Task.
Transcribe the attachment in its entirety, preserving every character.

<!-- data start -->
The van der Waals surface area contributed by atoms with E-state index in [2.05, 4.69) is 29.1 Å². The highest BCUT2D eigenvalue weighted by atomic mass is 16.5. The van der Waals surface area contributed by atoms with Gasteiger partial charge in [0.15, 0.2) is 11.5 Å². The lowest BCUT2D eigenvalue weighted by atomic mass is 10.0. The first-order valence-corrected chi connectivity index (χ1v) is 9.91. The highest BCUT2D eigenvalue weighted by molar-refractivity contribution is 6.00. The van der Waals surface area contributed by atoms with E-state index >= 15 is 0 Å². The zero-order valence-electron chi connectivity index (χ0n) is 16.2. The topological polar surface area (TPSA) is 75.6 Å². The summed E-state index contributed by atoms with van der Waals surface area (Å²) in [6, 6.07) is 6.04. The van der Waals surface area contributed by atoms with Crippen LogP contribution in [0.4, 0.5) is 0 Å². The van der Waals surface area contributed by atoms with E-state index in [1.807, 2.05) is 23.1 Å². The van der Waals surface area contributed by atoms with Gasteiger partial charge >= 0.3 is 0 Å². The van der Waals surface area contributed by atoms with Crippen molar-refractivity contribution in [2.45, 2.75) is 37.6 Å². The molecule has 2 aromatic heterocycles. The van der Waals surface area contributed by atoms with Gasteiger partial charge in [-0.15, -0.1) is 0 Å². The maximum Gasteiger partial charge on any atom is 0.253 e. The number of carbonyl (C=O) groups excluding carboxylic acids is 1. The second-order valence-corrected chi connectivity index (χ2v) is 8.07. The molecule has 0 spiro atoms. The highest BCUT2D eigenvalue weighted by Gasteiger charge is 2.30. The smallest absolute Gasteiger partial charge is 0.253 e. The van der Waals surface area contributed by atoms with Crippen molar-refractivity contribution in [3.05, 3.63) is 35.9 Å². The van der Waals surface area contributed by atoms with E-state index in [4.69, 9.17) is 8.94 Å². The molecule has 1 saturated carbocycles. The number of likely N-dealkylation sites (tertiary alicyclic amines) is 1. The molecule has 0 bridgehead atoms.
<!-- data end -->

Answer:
The van der Waals surface area contributed by atoms with E-state index in [2.05, 4.69) is 29.1 Å². The highest BCUT2D eigenvalue weighted by atomic mass is 16.5. The van der Waals surface area contributed by atoms with Gasteiger partial charge in [0.15, 0.2) is 11.5 Å². The lowest BCUT2D eigenvalue weighted by atomic mass is 10.0. The first-order valence-corrected chi connectivity index (χ1v) is 9.91. The highest BCUT2D eigenvalue weighted by molar-refractivity contribution is 6.00. The van der Waals surface area contributed by atoms with E-state index >= 15 is 0 Å². The zero-order valence-electron chi connectivity index (χ0n) is 16.2. The topological polar surface area (TPSA) is 75.6 Å². The summed E-state index contributed by atoms with van der Waals surface area (Å²) in [6, 6.07) is 6.04. The van der Waals surface area contributed by atoms with Crippen LogP contribution in [0.4, 0.5) is 0 Å². The van der Waals surface area contributed by atoms with E-state index in [1.807, 2.05) is 23.1 Å². The van der Waals surface area contributed by atoms with Gasteiger partial charge >= 0.3 is 0 Å². The van der Waals surface area contributed by atoms with Crippen molar-refractivity contribution in [2.45, 2.75) is 37.6 Å². The molecule has 2 aromatic heterocycles. The van der Waals surface area contributed by atoms with Gasteiger partial charge in [-0.15, -0.1) is 0 Å². The maximum Gasteiger partial charge on any atom is 0.253 e. The number of carbonyl (C=O) groups excluding carboxylic acids is 1. The second-order valence-corrected chi connectivity index (χ2v) is 8.07. The molecule has 0 spiro atoms. The highest BCUT2D eigenvalue weighted by Gasteiger charge is 2.30. The smallest absolute Gasteiger partial charge is 0.253 e. The van der Waals surface area contributed by atoms with Crippen molar-refractivity contribution in [3.05, 3.63) is 35.9 Å². The van der Waals surface area contributed by atoms with E-state index in [4.69, 9.17) is 8.94 Å². The molecule has 1 saturated carbocycles. The number of likely N-dealkylation sites (tertiary alicyclic amines) is 1. The molecule has 0 bridgehead atoms.